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East Med should be among areas of possible EU naval deployment, Defence Minister says

EU Defence Ministers discussed during an informal meeting in Helsinki ways to coordinate the deployment of their naval forces in “areas of interest”.

Cyprus Defence Minister Savvas Angelides supported the idea of including the Eastern Mediterranean as well, due to the development of hydrocarbon reserves and Turkish illegal activities.

The Minister took part at the informal meeting organized by the Finish Presidency of the Council of the EU, on August 28 and 29, to discuss Common Security and Defence Policy.

Speaking to CNA, Angelides said that the discussion to coordinate EU naval forces is at an early stage and aims at promoting security and stability in certain regions of the Union. Preparatory discussions are already underway at the Council’s working groups.

In his intervention, Angelides asked his counterparts to agree to specific criteria in order to designate “areas of interests” where the presence of EU navy would be justified.

He said that he argued in favour of including the Eastern Mediterranean, by making reference to the exclusive economic zone of the Republic of Cyprus and the ongoing development of hydrocarbon resources.

He said moreover that resources in the Eastern Mediterranean will also provide an alternative energy source for the EU, thus the matter is of immediate concern for the Union.

The Minister also referred to Turkey’s activity in the EEZ of the Republic of Cyprus and briefed his counterparts about Ankara’s illegal activities in the region.

Moreover, he referred to piracy and terrorism problems, as well as to migrant flows in the region, as some of the criteria that could be used to characterise the Eastern Mediterranean as an “area of interest” to deploy naval forces.

Greece, as well as other member states were positive on these suggestions, while France also highlighted the issue of the Eastern Mediterranean, Angelides said.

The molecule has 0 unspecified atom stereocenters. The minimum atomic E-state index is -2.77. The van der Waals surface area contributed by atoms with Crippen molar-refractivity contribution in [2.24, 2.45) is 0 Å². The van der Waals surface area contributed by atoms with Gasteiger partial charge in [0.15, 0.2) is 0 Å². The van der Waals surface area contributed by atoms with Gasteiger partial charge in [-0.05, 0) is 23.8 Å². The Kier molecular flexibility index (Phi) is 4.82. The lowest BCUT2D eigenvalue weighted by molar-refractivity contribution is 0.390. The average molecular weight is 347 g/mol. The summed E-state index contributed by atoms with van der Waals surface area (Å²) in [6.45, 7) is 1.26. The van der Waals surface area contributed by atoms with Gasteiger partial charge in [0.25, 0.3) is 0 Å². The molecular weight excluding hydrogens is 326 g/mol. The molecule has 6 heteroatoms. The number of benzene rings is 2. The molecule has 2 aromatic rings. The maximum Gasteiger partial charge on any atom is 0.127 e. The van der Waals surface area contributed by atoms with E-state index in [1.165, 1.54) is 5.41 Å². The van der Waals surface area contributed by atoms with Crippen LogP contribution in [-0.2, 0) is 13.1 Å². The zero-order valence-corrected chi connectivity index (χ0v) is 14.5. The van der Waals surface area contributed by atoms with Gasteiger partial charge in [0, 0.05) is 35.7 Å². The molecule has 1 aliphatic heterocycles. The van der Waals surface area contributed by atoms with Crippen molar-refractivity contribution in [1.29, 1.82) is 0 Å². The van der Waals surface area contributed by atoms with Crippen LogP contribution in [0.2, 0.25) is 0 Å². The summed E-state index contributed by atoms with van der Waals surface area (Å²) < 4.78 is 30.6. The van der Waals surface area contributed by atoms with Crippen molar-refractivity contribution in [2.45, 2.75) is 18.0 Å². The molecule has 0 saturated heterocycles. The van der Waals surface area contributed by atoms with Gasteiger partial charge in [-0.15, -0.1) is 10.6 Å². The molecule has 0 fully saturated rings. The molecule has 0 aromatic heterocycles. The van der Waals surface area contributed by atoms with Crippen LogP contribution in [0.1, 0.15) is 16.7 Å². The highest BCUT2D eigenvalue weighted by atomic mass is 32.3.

He added that these ideas need to be evaluated by the working groups, while the discussion at the informal meeting serves the purpose of providing political impetus.

EU Defence Ministers also discussed in Helsinki the invocation of the solidarity clause, with Angelides saying that they agreed to intensify their actions, in order to find ways of activating the clause in a more immediate manner.

Finland’s EU Presidency also presented a scenario for a drill, concerning hybrid threats, which according to Angelides, is not different from what is happening in Cyprus with Turkish activities in the EEZ.

Cyprus, France and Belgium Ministers sign Letter of Intent to develop EU missile system
On the sidelines of the meeting, Angelides together with his counterparts from France, Florence Parly, and Belgium, Didier Reynders, signed on Thursday a Letter of Intent concerning the development of BLOS (Beyond Line of Sight Land Battlefield Missile System).

Angelides told CNA that the signing of this Letter of Intent aims at further developing this system, in the framework of PESCO.

According to PESCO website, the project aims at developing an EU new generation medium range BLOS Land Battlefield missile systems family. The output is intended to be integrated on an extensive variety of platforms (ground-to-ground and air-to-ground) and to provide integrated and autonomous target designation capability. The project includes joint training and formation aspects, while a dedicated “users’ club” is envisioned, to develop a common European doctrine on BLOS firing.

On Wednesday, Angelides met with his Italian counterpart Elisabetta Trenta, and according to a post on twitter, they had a constructive discussion about practical ways to upgrade military and defence cooperation.

Cyprus has been divided since 1974, when Turkish troops invaded and occupied its northern third. Turkey has ignored numerous UN resolutions calling for the withdrawal of the Turkish troops and respect of the integrity and sovereignty of the Republic of Cyprus.

Turkey announced its intention to start drilling off Cyprus and send on 4 May 2019 the Turkish drill ship “Fatih”, which remains anchored 36 nautical miles west of Akamas peninsula, in an area that falls within the EEZ and continental shelf of the Republic of Cyprus. A second Turkish drill ship, “Yavuz”, arrived off the island’s north-eastern coast on 8 July 2019.

In response, EU Foreign Ministers endorsed on 15 July 2019 measures concerning Turkey’s illegal drilling in the Exclusive Economic Zone (EEZ) of Cyprus. In accordance with the 20 June 2019 European Council conclusions, Foreign Ministers also invited the High Representative and the European Commission to continue working on options for targeted measures in light of Turkey’s continued drilling activities in the Eastern Mediterranean.

(Cyprus News Agency)

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